Not all poison was bitter. Some of the deadliest poisons in the world tasted sweet; they were that much more dangerous because of it.

-Nenia Campbell

I once loved a man who was charming. An exceedingly large man, both in size, and in presence. He loomed, but he loomed with a smile.

He laughed like boulders rolling downhill, and he gave hugs that were tight and firm, enveloping. I became his friend in a smoky garage, surrounded by latex and leather and lace, by contented sighs and communal laughter. I watched him play, watched him swing his floggers and canes, paddles and whips, watched the skin turning pink or blue beneath his meaty hands.

I belonged to someone else, at the time. I was (with permission) always on the prowl, though, for tops who played in a way that could get me where I needed to go. He seemed to fit the bill, so I asked the inevitable question about the dance card, and offered myself for a spot. Negotiations followed, and the scenes we had together, then, were fun and satisfying. I felt the type of connection that, for me, must exist for play to occur.

When I found myself single, he was the one person I could count on. He became that friend who helps you remember your backbone, and your worth, in the midst of all the heightened emotions and grief that accompany the end of a long term relationship. I wasn’t looking too deeply; I was too busy being grateful that I wasn’t facing all the upheaval alone. We talked into the wee hours of the morning, and as he found himself in a breakup, cried on one another’s shoulders.

I suppose from the outside looking in, it must have been easy to see it coming, easy to see the oncoming relationship. From inside it, though, everything came as a shock – at least, it did to me. I never found my footing, before he was there. My head never stopped spinning. I never recognized he was carefully funneling my grief and loss and fear into something else. I didn’t expect to fall for him, until it had already happened.

I wasn’t entirely thoughtless. When I was trying to figure out how to survive, how to stay in my home, I didn’t consider him moving in. When he offered to do just that, he said, We’re headed in that direction, anyway. Why not save us both the trouble of having to find new roommates? It seemed sensible… and dizzying. There was a part of my mind that never once stopped shouting TOO SOON! THIS IS TOO SOON! until it had much worse things to shout about. But when you’re talking about survival, and it’s suddenly blended with romance, when the options are few and the obstacles many… sometimes choices aren’t, much. And sometimes, you’re just so goddamned tired, you’re simply glad to be able to stop for a moment, and rest. I can’t really tell you which one it was. Perhaps it was a little of both, but after some convincing, I agreed. We talked about how friends would probably think we were crazy, would likely question the decision, and he suggested how those questions should be handled. I already saw the possible holes, and though our reasons were probably very different, neither of us wanted other people pointing them out.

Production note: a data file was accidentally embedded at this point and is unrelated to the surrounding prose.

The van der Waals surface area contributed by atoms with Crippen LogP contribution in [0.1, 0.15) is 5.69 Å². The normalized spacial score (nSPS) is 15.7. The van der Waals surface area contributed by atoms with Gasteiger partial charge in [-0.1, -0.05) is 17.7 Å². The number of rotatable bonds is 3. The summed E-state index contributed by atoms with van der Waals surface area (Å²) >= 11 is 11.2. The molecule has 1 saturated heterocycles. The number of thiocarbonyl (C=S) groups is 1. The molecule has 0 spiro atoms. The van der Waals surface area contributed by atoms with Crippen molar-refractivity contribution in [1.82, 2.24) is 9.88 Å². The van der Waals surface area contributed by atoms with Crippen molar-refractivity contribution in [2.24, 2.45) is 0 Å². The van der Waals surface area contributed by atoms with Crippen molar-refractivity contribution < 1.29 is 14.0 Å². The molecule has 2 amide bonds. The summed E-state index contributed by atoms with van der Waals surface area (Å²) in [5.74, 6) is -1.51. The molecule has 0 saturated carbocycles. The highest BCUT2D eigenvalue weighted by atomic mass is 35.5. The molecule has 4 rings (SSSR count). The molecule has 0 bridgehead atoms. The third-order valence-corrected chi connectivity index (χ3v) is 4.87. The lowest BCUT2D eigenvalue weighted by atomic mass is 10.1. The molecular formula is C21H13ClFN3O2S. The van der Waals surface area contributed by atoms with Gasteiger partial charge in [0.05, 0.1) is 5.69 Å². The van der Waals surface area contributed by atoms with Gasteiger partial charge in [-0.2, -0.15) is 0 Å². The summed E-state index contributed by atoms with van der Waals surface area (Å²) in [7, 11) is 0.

And he was so good to me, then. Kind, generous, patient, and understanding. He cared for me when I was recovering from seizures, which wasn’t something I’d experienced in a while. He played video games with my kids, sometimes, so that I could have a break, or a shower, or time to straighten up the house. He held my hand on the scariest day of my life, and let me squeeze his until my knuckles were white and there were imprints of my fear in his flesh. He was there while I was becoming reacquainted with myself, with the me that I was, outside of the relationship that had defined and encompassed my adulthood.

We were only together for about ten months, but they were the longest months of my life. During that time, the kind and caring person with whom I fell in love didn’t entirely disappear. Not until the very end. That’s what made it so hard. Hard to see the red flags, or the deal-breakers, for what they were. Hard to understand what was happening. Hard to recognize the game he was playing, with my life as the board, and me as a game piece.

The first time he got really angry with me, I don’t even remember what I’d done. I think it must have been something about the house. He frightened me in his flares of white-hot rage, and his icy cold silences. I tried to make it better. This became the pattern. He reacted to some small thing, and I tried to fix whatever I’d messed up. He raged, or yelled, loomed, or filled the rooms with chills and tension, and I worked harder to repair whatever thing he’d decided was wrong. Eventually, though, in an hour or a day or so, goodness would come back. He’d be stroking my hair, telling me how very much he loved me, how he’d never been this understood, this loved, this whole.